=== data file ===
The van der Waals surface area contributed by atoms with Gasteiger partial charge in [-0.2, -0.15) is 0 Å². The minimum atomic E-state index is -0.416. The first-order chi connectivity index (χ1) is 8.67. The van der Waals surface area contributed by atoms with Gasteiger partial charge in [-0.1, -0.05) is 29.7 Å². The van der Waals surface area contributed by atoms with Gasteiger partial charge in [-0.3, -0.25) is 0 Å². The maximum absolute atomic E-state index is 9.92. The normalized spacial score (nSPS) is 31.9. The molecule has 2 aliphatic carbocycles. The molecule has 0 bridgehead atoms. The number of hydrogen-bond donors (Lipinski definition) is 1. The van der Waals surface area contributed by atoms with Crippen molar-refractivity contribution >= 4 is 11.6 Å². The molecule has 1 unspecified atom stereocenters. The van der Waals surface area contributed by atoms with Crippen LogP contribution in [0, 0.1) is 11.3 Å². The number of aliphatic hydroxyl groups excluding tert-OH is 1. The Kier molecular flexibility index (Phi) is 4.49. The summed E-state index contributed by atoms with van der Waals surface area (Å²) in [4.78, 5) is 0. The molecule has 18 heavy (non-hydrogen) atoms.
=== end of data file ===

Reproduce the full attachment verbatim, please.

The van der Waals surface area contributed by atoms with Gasteiger partial charge in [-0.2, -0.15) is 0 Å². The minimum atomic E-state index is -0.416. The first-order chi connectivity index (χ1) is 8.67. The van der Waals surface area contributed by atoms with Gasteiger partial charge in [-0.1, -0.05) is 29.7 Å². The van der Waals surface area contributed by atoms with Gasteiger partial charge in [-0.3, -0.25) is 0 Å². The maximum absolute atomic E-state index is 9.92. The normalized spacial score (nSPS) is 31.9. The molecule has 2 aliphatic carbocycles. The molecule has 0 bridgehead atoms. The number of hydrogen-bond donors (Lipinski definition) is 1. The van der Waals surface area contributed by atoms with Crippen molar-refractivity contribution >= 4 is 11.6 Å². The molecule has 1 unspecified atom stereocenters. The van der Waals surface area contributed by atoms with Crippen LogP contribution in [0, 0.1) is 11.3 Å². The number of aliphatic hydroxyl groups excluding tert-OH is 1. The Kier molecular flexibility index (Phi) is 4.49. The summed E-state index contributed by atoms with van der Waals surface area (Å²) in [4.78, 5) is 0. The molecule has 18 heavy (non-hydrogen) atoms.